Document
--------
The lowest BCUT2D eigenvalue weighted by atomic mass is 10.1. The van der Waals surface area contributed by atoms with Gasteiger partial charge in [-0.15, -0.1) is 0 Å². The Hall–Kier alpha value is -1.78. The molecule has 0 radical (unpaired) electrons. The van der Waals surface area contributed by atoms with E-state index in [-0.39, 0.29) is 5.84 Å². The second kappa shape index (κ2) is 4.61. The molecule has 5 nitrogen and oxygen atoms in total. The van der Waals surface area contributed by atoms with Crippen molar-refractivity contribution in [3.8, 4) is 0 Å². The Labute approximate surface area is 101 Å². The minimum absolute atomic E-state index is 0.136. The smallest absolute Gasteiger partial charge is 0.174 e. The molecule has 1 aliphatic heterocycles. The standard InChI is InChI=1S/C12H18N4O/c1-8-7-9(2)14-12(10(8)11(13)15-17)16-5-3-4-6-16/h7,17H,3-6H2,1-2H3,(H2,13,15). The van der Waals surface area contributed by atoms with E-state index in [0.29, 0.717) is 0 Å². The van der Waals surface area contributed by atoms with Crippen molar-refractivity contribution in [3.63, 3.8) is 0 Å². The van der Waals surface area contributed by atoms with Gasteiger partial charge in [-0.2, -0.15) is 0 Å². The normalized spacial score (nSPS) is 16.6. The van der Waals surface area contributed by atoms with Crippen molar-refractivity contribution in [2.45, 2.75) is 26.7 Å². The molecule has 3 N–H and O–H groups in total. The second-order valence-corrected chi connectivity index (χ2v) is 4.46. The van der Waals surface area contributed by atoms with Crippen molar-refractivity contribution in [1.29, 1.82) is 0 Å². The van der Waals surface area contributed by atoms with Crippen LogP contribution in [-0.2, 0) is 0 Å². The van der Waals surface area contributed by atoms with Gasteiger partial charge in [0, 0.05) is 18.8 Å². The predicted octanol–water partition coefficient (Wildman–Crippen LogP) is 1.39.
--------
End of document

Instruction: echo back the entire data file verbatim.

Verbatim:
The lowest BCUT2D eigenvalue weighted by atomic mass is 10.1. The van der Waals surface area contributed by atoms with Gasteiger partial charge in [-0.15, -0.1) is 0 Å². The Hall–Kier alpha value is -1.78. The molecule has 0 radical (unpaired) electrons. The van der Waals surface area contributed by atoms with E-state index in [-0.39, 0.29) is 5.84 Å². The second kappa shape index (κ2) is 4.61. The molecule has 5 nitrogen and oxygen atoms in total. The van der Waals surface area contributed by atoms with Crippen molar-refractivity contribution in [3.8, 4) is 0 Å². The Labute approximate surface area is 101 Å². The minimum absolute atomic E-state index is 0.136. The smallest absolute Gasteiger partial charge is 0.174 e. The molecule has 1 aliphatic heterocycles. The standard InChI is InChI=1S/C12H18N4O/c1-8-7-9(2)14-12(10(8)11(13)15-17)16-5-3-4-6-16/h7,17H,3-6H2,1-2H3,(H2,13,15). The van der Waals surface area contributed by atoms with E-state index in [0.29, 0.717) is 0 Å². The van der Waals surface area contributed by atoms with Crippen molar-refractivity contribution in [3.63, 3.8) is 0 Å². The van der Waals surface area contributed by atoms with Gasteiger partial charge in [-0.2, -0.15) is 0 Å². The normalized spacial score (nSPS) is 16.6. The van der Waals surface area contributed by atoms with Crippen molar-refractivity contribution in [2.45, 2.75) is 26.7 Å². The molecule has 3 N–H and O–H groups in total. The second-order valence-corrected chi connectivity index (χ2v) is 4.46. The van der Waals surface area contributed by atoms with Crippen molar-refractivity contribution in [1.29, 1.82) is 0 Å². The van der Waals surface area contributed by atoms with Crippen LogP contribution in [-0.2, 0) is 0 Å². The van der Waals surface area contributed by atoms with Gasteiger partial charge in [0, 0.05) is 18.8 Å². The predicted octanol–water partition coefficient (Wildman–Crippen LogP) is 1.39.